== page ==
Danger Falling Rock!


fall rock - Copy


Look out! This week’s challenge is about the unexpected thrill of danger

Danger Falling Rock!

If you travel in Colorado on Interstate 70, it is always a very good idea to have a good luck charm dangling on your rear view mirror and be watching for Falling Rocks on any of the roads between Grand Junction and Denver Colorado. You might be better off to be watching for falling rocks on any highway in the whole state. I drove a semi truck through that area on many occasions. On one trip, I saw a boulder the size of a Volkswagen come crashing down the Mountainside, it rolled across the highway right behind the truck and down into the next canyon stirring up a cloud of dust far below.

Some highways look like a Stonehenge on the road, display. Many times, huge rocks remain on the highway after rolling down the Mountainsides, this creates a hazard for traffic and drivers, especially after dark. It is always a very good idea to be on the lookout for rock on, or along the highways, especially if you’re meeting another vehicle, or passing someone. It is always best to slow your traffic speed down for your own safety. The danger from these falling rocks is extremely real and probable.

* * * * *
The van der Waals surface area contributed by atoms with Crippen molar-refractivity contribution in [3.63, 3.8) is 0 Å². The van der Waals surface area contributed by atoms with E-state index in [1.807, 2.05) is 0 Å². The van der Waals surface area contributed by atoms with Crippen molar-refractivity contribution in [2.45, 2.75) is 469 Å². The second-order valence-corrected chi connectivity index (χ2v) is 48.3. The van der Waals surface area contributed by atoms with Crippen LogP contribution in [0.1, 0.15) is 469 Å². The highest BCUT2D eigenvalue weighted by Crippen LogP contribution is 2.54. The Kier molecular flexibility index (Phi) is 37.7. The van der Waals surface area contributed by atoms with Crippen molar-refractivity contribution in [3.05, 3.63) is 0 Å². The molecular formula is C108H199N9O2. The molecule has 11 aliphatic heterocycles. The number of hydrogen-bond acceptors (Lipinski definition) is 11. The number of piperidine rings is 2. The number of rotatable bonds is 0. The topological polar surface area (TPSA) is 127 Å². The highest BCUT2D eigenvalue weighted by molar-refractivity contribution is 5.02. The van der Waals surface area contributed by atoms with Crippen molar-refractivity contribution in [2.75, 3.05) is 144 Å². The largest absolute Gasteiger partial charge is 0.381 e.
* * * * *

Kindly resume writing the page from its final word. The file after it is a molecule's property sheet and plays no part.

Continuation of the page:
Not too long after this, a boulder the size of an automobile crashed through the side of a Greyhound bus leaving many people injured, some dead.

“WINTER PARK, Colo., Aug. 10 1987— A huge boulder dislodged by a state highway worker rolled off a mountainside today and smashed into a sightseeing bus, killing 7 people and injuring 15, the authorities said.” sightseers


9 thoughts on “Danger Falling Rock!

  1. I frequently drive the coast roads in Southern California. At this time of year, it is important to be aware of slide areas — there are many roads that are partially or fully closed due to rock slides triggered by the rains we had during the late winter and early spring!


  2. Pingback: Danger: No Nukes 1982 | What's (in) the picture?

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